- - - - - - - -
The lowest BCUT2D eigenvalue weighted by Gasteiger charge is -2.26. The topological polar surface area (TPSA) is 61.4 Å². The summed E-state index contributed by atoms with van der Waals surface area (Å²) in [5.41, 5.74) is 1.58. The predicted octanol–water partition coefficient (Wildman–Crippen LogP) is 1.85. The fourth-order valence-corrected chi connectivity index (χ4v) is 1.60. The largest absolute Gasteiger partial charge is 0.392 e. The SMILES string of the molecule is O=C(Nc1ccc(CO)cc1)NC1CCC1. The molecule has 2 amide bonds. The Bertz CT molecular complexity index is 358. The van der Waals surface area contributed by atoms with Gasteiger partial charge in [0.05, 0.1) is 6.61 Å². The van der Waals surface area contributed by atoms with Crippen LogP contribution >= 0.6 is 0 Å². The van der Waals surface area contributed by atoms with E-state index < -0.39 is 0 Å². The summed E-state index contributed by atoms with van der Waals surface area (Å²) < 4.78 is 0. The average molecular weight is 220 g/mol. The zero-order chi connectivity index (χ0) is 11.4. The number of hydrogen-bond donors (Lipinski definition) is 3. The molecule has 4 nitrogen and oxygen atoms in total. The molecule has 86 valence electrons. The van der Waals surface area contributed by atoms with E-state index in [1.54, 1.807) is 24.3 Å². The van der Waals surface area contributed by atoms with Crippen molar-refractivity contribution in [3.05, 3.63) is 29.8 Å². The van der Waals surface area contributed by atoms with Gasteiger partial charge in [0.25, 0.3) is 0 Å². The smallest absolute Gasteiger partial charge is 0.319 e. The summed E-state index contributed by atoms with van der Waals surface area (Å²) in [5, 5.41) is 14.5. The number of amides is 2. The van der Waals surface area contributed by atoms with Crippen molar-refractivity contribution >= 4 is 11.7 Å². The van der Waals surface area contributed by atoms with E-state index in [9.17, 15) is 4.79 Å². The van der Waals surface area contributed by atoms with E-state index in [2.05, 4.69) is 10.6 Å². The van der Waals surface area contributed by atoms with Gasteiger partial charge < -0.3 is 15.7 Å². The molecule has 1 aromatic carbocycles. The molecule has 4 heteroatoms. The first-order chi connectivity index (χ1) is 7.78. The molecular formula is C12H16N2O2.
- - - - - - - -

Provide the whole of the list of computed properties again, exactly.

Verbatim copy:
The lowest BCUT2D eigenvalue weighted by Gasteiger charge is -2.26. The topological polar surface area (TPSA) is 61.4 Å². The summed E-state index contributed by atoms with van der Waals surface area (Å²) in [5.41, 5.74) is 1.58. The predicted octanol–water partition coefficient (Wildman–Crippen LogP) is 1.85. The fourth-order valence-corrected chi connectivity index (χ4v) is 1.60. The largest absolute Gasteiger partial charge is 0.392 e. The SMILES string of the molecule is O=C(Nc1ccc(CO)cc1)NC1CCC1. The molecule has 2 amide bonds. The Bertz CT molecular complexity index is 358. The van der Waals surface area contributed by atoms with Gasteiger partial charge in [0.05, 0.1) is 6.61 Å². The van der Waals surface area contributed by atoms with Crippen LogP contribution >= 0.6 is 0 Å². The van der Waals surface area contributed by atoms with E-state index < -0.39 is 0 Å². The summed E-state index contributed by atoms with van der Waals surface area (Å²) < 4.78 is 0. The average molecular weight is 220 g/mol. The zero-order chi connectivity index (χ0) is 11.4. The number of hydrogen-bond donors (Lipinski definition) is 3. The molecule has 4 nitrogen and oxygen atoms in total. The molecule has 86 valence electrons. The van der Waals surface area contributed by atoms with E-state index in [1.54, 1.807) is 24.3 Å². The van der Waals surface area contributed by atoms with Crippen molar-refractivity contribution in [3.05, 3.63) is 29.8 Å². The van der Waals surface area contributed by atoms with Gasteiger partial charge in [0.25, 0.3) is 0 Å². The smallest absolute Gasteiger partial charge is 0.319 e. The summed E-state index contributed by atoms with van der Waals surface area (Å²) in [5, 5.41) is 14.5. The number of amides is 2. The van der Waals surface area contributed by atoms with Crippen molar-refractivity contribution >= 4 is 11.7 Å². The van der Waals surface area contributed by atoms with E-state index in [9.17, 15) is 4.79 Å². The van der Waals surface area contributed by atoms with E-state index in [2.05, 4.69) is 10.6 Å². The van der Waals surface area contributed by atoms with Gasteiger partial charge < -0.3 is 15.7 Å². The molecule has 1 aromatic carbocycles. The molecule has 4 heteroatoms. The first-order chi connectivity index (χ1) is 7.78. The molecular formula is C12H16N2O2.